Horse competition in La Touquet Paris-plage.Horse competition in La Touquet Paris-plage.
 town's nightlife. 

It was too hard to resist  as a sardine afficianado, and I brought home a six-pack of some of France's finest sardines in olive oil. There are also fish markets, with a sparkling array of crustaceans and fish from the nearby Boulogne-sur-mer commercial fish market.  

I stayed at the Castel Victoria, which features small rooms but low nightly rates.  Who cares who big the rooms are when there's a giant beach two blocks away?  Downstairs there is a cozy bar and the free wifi made keeping in touch with the home front a breeze.


Brasserie Les Sports

The hotel is also an easy walk from some lively nightlife, including the most popular joint in town, the Brasserie Les Sports.  On a busy Saturday night, the streets were teeming with rowdy partiers, our crowded table there was lo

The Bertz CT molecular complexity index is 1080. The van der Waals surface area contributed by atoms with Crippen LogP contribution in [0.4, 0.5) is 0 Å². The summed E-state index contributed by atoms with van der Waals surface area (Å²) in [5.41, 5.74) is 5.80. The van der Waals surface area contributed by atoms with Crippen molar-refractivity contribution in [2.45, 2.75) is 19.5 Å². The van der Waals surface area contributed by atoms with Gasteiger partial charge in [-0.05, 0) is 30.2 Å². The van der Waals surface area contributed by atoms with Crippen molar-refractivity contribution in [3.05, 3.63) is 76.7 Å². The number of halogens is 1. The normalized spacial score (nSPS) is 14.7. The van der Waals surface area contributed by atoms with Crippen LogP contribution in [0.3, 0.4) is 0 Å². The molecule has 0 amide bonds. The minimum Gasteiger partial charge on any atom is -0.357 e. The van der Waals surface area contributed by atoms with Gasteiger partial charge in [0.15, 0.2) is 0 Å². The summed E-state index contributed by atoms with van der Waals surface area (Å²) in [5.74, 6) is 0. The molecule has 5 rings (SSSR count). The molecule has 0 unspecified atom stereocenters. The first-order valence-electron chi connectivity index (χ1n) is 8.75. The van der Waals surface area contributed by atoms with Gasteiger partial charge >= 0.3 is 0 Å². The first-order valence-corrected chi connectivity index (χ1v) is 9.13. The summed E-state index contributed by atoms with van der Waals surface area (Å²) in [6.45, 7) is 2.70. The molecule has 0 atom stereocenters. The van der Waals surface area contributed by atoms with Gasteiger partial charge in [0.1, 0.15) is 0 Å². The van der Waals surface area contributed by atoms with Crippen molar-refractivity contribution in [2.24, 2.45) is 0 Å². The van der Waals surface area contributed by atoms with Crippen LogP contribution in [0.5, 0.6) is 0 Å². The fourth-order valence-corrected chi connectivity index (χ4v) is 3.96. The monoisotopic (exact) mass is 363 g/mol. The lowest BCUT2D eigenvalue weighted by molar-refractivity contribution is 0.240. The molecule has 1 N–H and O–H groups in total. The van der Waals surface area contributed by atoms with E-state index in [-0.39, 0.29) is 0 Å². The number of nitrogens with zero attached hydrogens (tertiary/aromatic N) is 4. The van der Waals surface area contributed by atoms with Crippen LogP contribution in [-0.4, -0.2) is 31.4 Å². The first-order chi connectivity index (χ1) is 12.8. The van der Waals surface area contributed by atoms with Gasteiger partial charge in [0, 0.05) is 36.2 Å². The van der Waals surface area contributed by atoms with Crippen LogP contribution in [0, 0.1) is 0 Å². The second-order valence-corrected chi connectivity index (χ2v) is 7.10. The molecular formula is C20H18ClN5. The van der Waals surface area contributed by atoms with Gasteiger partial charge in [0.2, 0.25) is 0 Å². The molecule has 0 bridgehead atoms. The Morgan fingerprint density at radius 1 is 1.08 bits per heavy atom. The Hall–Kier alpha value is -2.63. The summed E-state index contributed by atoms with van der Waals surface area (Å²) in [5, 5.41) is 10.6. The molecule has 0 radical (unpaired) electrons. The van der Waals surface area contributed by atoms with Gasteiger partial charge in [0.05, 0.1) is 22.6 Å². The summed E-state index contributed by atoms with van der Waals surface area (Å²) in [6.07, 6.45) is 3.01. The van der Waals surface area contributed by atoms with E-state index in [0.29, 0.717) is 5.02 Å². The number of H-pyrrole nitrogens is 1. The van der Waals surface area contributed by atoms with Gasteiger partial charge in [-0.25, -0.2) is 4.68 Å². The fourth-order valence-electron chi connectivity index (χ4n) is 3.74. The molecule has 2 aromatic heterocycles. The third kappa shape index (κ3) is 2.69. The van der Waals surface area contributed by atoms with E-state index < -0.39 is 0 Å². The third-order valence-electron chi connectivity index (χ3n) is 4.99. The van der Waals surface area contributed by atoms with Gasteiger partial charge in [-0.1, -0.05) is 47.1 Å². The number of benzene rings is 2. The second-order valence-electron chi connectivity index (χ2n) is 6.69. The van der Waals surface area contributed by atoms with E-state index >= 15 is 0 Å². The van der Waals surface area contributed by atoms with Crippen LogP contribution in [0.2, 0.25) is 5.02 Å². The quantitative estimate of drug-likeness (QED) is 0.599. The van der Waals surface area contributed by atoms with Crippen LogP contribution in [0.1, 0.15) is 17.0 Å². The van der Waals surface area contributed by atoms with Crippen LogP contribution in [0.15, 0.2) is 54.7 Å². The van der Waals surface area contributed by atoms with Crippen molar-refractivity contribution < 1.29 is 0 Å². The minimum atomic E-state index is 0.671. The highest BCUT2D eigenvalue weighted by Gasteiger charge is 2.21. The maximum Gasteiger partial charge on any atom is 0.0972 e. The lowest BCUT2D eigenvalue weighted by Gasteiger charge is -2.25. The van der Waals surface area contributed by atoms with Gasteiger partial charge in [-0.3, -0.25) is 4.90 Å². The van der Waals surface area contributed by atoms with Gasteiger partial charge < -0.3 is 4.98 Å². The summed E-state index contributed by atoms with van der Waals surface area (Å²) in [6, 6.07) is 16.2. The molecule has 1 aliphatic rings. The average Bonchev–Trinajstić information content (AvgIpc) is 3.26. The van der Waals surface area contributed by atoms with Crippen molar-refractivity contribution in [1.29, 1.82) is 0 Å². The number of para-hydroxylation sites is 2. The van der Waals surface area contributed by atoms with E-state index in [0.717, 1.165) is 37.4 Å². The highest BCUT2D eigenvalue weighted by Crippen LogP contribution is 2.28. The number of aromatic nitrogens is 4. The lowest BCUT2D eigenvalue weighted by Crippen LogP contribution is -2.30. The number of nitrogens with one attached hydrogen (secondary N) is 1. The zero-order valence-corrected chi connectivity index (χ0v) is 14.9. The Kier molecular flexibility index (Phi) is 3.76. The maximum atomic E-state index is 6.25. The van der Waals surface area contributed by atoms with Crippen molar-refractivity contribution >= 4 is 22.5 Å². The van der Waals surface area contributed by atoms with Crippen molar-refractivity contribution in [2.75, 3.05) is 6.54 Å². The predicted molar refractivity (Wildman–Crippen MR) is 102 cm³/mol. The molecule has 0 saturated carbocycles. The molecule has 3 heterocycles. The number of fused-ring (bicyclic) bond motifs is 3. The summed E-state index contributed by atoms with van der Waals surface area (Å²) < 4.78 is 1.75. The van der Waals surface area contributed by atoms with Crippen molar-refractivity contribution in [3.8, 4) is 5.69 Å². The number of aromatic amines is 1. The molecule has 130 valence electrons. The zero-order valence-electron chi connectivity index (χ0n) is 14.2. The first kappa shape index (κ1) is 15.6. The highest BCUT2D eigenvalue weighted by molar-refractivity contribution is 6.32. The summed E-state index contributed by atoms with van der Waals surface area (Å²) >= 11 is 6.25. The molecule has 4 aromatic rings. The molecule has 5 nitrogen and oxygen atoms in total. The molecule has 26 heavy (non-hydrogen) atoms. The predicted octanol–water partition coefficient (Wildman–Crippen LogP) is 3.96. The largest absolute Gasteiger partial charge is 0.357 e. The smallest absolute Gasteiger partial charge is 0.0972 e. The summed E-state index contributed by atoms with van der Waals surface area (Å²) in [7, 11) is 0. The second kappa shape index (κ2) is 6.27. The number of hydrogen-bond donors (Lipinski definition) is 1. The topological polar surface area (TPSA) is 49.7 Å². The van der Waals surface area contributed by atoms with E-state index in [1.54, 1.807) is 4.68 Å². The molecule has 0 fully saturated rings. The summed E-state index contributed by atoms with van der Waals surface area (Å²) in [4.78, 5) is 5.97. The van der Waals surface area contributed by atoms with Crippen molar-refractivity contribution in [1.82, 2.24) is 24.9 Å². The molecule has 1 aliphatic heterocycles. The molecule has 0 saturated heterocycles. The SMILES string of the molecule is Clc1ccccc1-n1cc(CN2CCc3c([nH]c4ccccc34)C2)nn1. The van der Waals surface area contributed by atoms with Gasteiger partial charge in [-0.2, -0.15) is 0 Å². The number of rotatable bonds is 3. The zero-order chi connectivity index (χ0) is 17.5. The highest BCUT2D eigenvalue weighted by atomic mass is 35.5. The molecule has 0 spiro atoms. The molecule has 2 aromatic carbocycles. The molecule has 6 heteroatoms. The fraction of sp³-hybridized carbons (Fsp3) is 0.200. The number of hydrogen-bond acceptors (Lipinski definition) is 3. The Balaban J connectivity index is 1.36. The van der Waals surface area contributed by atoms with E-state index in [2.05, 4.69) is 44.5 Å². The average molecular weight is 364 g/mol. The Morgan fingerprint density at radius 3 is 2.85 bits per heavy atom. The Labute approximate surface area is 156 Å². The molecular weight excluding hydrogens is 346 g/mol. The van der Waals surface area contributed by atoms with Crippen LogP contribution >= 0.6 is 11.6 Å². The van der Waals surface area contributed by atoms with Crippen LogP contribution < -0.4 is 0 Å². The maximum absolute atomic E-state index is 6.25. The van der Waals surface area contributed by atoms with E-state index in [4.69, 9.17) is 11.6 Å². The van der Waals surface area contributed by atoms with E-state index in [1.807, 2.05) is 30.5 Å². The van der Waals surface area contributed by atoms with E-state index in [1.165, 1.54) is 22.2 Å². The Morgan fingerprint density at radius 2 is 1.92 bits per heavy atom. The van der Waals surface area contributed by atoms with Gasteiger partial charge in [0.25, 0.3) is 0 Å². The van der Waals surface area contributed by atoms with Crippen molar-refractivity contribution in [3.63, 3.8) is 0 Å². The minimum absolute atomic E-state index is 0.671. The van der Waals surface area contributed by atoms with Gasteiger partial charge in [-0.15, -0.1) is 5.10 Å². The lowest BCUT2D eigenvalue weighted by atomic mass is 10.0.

In Arras the town square is bordered by buildings all rebuilt to look like they did in 1820.In Arras the town square is bordered by buildings all rebuilt to look like they did in 1820.
ud and fun, and their signature orange-tinted fish chowder was absolutely delicious.

All over town you can find this dish, Cafe des Sport definitely does it right.  Another old time scene is the most famous hotel in town, the The Westminster.  A wall in a hallway leading to one of the two restaurants features dozens of celebrity photos all signed with comments about how much they love the W.  Three James Bonds, Tony Blair and many other celebs have stayed here.

The Les Cimaises restaurant in the Westminster has a buffet which was one of the most over the top assortments I’ve ever seen—oysters on the half shell, fresh sushi, hundreds of different small plates and entrees that we could fill up on to our heart’s and stomach’s content. It's 29-35 Euros for all you can eat.